You make this big deal about "boomer deficits", go ahead and look how many times in 200+ years the US budget has been balanced, take advantage of the education your "neurotic" parents paid for, and I think you'll be surprised.
I'm not sure why you think you know what my parents paid for, but in short they did not pay for much. And yes I'm making a big deal about boomer deficits because they are huge. Both government and household debt grew dramatically after around 1980, this growth as we see today was not stable. As the graph I posted previously shows, the growth in debt far outweighed the growth in the real economy.

Now, the boomers are not alone in their love affair with debt, Gen-X loaned up on debt too. But it is the boomers that started the love affair with debt. I hope that Gen-Y and Gen-Z learn to use debt wisely as those in the GI and Silent generation did.

Quote:
Originally Posted by North Beach Person View Post
....you're so hell bent on blaming someone you probably won't be able to focus.
Like I said its pretty amazing to what degree things changed after the ropes were given to the Boomers.

Anyhow, I think these sorts of discussions are important for those of us younger than boomers. When time comes to raise taxes to fund state pensions, we can say "no". When government's start talking about two-tiered pension systems we can say "no". When time comes to raise FICA taxes we can say "No". When we are pushed to purchase stocks and real estate off boomers hands we can say "no". We collectively can prevent the boomers from lowering our standard of living to increase theirs.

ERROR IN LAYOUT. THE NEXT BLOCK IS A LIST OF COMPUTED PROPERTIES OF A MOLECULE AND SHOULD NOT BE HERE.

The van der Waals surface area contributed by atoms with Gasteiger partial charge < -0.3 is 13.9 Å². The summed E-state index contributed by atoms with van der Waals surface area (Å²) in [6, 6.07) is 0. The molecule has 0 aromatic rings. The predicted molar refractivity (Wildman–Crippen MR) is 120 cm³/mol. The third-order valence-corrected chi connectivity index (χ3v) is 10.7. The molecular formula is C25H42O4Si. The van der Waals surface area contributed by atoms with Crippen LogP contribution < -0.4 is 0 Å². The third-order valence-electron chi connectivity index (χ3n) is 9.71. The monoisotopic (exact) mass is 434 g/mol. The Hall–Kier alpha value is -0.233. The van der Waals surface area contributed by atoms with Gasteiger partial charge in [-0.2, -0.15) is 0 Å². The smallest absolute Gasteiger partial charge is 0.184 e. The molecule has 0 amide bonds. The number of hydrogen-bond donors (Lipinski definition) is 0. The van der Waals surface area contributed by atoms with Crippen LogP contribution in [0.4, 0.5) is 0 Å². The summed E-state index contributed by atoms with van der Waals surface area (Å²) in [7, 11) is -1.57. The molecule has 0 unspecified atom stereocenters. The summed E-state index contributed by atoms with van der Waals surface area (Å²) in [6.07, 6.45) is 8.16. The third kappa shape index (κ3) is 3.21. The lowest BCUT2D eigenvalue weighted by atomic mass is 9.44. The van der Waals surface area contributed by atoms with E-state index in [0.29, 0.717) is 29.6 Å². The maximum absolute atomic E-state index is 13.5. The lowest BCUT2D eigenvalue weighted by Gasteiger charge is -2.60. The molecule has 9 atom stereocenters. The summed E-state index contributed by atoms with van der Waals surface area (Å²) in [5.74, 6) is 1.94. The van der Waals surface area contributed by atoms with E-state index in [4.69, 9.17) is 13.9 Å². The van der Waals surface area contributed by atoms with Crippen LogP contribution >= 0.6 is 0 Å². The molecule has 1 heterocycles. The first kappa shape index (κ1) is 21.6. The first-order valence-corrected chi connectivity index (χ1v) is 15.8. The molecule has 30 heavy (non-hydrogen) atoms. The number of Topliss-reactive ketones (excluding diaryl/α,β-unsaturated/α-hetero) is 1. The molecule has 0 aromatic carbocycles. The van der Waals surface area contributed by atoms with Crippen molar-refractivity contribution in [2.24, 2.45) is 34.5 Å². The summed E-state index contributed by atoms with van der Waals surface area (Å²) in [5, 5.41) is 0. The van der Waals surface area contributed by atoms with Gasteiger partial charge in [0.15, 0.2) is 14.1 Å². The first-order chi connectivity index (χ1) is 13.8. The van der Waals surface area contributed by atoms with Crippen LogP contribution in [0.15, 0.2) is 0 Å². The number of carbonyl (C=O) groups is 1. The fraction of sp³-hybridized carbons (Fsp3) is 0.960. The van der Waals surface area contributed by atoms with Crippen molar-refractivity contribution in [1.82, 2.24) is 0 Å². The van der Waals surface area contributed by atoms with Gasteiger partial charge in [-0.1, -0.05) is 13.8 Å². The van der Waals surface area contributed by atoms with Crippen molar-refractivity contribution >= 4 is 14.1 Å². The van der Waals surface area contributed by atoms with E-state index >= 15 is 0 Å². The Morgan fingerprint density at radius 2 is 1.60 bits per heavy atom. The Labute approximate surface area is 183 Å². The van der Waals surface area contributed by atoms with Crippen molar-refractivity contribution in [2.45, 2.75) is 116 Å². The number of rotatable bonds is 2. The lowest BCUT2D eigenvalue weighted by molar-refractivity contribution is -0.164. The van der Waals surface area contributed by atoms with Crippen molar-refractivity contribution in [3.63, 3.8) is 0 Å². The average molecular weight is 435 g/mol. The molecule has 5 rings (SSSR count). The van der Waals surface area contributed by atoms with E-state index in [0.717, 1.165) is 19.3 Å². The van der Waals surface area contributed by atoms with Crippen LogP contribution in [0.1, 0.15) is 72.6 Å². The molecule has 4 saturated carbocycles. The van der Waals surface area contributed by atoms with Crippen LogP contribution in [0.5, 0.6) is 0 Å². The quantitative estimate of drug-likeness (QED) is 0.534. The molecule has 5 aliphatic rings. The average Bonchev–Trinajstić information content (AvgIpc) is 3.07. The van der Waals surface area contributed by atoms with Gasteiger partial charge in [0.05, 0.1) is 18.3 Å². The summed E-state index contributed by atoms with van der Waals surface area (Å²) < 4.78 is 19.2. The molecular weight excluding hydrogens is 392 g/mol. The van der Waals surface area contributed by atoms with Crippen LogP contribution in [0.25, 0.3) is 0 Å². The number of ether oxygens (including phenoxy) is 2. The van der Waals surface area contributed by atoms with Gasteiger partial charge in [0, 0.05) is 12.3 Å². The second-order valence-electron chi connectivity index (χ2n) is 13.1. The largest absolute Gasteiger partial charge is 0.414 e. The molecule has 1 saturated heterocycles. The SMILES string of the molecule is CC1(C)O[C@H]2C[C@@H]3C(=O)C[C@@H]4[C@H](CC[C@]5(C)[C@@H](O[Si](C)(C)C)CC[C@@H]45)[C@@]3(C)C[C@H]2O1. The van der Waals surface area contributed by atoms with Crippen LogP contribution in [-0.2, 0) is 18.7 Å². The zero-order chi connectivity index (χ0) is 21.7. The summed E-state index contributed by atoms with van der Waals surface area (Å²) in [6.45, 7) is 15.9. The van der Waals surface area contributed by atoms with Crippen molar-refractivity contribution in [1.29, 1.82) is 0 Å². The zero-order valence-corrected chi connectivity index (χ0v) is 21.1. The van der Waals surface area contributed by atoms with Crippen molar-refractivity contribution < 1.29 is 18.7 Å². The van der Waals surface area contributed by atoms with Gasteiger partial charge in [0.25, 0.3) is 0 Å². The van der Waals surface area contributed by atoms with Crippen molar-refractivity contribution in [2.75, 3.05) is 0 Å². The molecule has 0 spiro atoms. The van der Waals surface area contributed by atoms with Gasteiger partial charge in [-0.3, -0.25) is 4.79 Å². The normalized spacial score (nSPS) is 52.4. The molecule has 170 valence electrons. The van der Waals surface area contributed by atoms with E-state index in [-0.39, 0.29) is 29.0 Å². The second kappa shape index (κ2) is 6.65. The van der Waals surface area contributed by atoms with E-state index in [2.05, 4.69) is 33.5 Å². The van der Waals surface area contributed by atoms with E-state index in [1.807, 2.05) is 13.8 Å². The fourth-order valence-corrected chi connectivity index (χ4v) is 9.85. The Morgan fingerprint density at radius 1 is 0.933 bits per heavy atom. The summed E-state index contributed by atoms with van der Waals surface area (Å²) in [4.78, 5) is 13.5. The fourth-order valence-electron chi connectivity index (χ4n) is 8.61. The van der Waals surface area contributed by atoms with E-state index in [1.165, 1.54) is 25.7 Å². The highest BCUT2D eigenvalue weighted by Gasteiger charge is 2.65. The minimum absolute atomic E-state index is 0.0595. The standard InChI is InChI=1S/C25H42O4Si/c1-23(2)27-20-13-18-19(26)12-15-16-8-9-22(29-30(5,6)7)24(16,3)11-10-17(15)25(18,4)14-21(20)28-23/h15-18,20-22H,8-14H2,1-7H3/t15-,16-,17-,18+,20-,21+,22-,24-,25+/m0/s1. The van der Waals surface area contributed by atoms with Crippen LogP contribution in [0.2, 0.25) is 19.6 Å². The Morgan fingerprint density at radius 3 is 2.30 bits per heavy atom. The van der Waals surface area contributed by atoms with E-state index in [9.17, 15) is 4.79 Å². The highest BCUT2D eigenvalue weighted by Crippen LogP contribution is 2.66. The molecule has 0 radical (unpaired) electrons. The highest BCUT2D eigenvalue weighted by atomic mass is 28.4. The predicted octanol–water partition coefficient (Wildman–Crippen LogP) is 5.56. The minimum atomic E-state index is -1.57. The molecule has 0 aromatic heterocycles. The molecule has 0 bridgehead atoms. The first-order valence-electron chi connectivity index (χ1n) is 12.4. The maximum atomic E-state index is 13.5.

Telling us that we are just "whining"...only fuels the fire. But boomers as usually think that "everything will be fine....my pension is perfectly secure".
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Old 08-11-2009, 11:09 PM
 
Location: Conejo Valley, CA
12,470 posts, read 18,295,071 times
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Quote:
Originally Posted by Bette View Post
So, in essence, retiring just scares me.
Just to be clear, I'm not knocking anybody for not retiring at some particular age. I really have no set plans to retire, I largely enjoy what I do but I know that is not the case for the majority of people.